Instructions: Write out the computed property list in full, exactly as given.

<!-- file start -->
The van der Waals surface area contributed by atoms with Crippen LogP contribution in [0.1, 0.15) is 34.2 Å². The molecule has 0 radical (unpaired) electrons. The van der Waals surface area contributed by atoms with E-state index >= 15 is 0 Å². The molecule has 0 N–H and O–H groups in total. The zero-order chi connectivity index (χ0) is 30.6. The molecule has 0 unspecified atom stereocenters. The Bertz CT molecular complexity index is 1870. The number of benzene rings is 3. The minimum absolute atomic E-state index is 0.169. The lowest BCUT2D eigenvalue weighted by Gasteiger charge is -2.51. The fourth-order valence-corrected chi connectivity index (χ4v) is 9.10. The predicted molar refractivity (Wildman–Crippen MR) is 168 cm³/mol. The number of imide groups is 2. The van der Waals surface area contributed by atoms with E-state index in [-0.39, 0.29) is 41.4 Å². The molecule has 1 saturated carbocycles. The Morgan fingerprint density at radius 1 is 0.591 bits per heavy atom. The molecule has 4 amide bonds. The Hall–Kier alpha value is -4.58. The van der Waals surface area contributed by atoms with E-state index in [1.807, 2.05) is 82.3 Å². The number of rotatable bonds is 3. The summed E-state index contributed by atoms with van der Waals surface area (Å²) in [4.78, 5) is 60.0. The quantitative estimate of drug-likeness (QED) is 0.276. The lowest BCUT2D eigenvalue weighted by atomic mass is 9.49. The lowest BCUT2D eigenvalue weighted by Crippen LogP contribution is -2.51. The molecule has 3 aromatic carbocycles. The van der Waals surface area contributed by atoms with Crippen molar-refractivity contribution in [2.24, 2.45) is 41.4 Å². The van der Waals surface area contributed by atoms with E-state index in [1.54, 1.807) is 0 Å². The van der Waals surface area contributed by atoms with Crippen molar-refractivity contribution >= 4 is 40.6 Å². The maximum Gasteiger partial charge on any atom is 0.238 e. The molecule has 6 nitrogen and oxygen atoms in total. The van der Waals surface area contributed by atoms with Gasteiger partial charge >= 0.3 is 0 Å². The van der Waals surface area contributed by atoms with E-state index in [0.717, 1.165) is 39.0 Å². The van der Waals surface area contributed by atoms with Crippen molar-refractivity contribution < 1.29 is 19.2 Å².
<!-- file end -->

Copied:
The van der Waals surface area contributed by atoms with Crippen LogP contribution in [0.1, 0.15) is 34.2 Å². The molecule has 0 radical (unpaired) electrons. The van der Waals surface area contributed by atoms with E-state index >= 15 is 0 Å². The molecule has 0 N–H and O–H groups in total. The zero-order chi connectivity index (χ0) is 30.6. The molecule has 0 unspecified atom stereocenters. The Bertz CT molecular complexity index is 1870. The number of benzene rings is 3. The minimum absolute atomic E-state index is 0.169. The lowest BCUT2D eigenvalue weighted by Gasteiger charge is -2.51. The fourth-order valence-corrected chi connectivity index (χ4v) is 9.10. The predicted molar refractivity (Wildman–Crippen MR) is 168 cm³/mol. The number of imide groups is 2. The van der Waals surface area contributed by atoms with E-state index in [-0.39, 0.29) is 41.4 Å². The molecule has 1 saturated carbocycles. The Morgan fingerprint density at radius 1 is 0.591 bits per heavy atom. The molecule has 4 amide bonds. The Hall–Kier alpha value is -4.58. The van der Waals surface area contributed by atoms with E-state index in [1.807, 2.05) is 82.3 Å². The number of rotatable bonds is 3. The summed E-state index contributed by atoms with van der Waals surface area (Å²) in [4.78, 5) is 60.0. The quantitative estimate of drug-likeness (QED) is 0.276. The lowest BCUT2D eigenvalue weighted by atomic mass is 9.49. The lowest BCUT2D eigenvalue weighted by Crippen LogP contribution is -2.51. The molecule has 3 aromatic carbocycles. The van der Waals surface area contributed by atoms with Crippen molar-refractivity contribution in [2.24, 2.45) is 41.4 Å². The van der Waals surface area contributed by atoms with E-state index in [1.54, 1.807) is 0 Å². The van der Waals surface area contributed by atoms with Crippen molar-refractivity contribution >= 4 is 40.6 Å². The maximum Gasteiger partial charge on any atom is 0.238 e. The molecule has 6 nitrogen and oxygen atoms in total. The van der Waals surface area contributed by atoms with Gasteiger partial charge >= 0.3 is 0 Å². The van der Waals surface area contributed by atoms with E-state index in [0.717, 1.165) is 39.0 Å². The van der Waals surface area contributed by atoms with Crippen molar-refractivity contribution < 1.29 is 19.2 Å².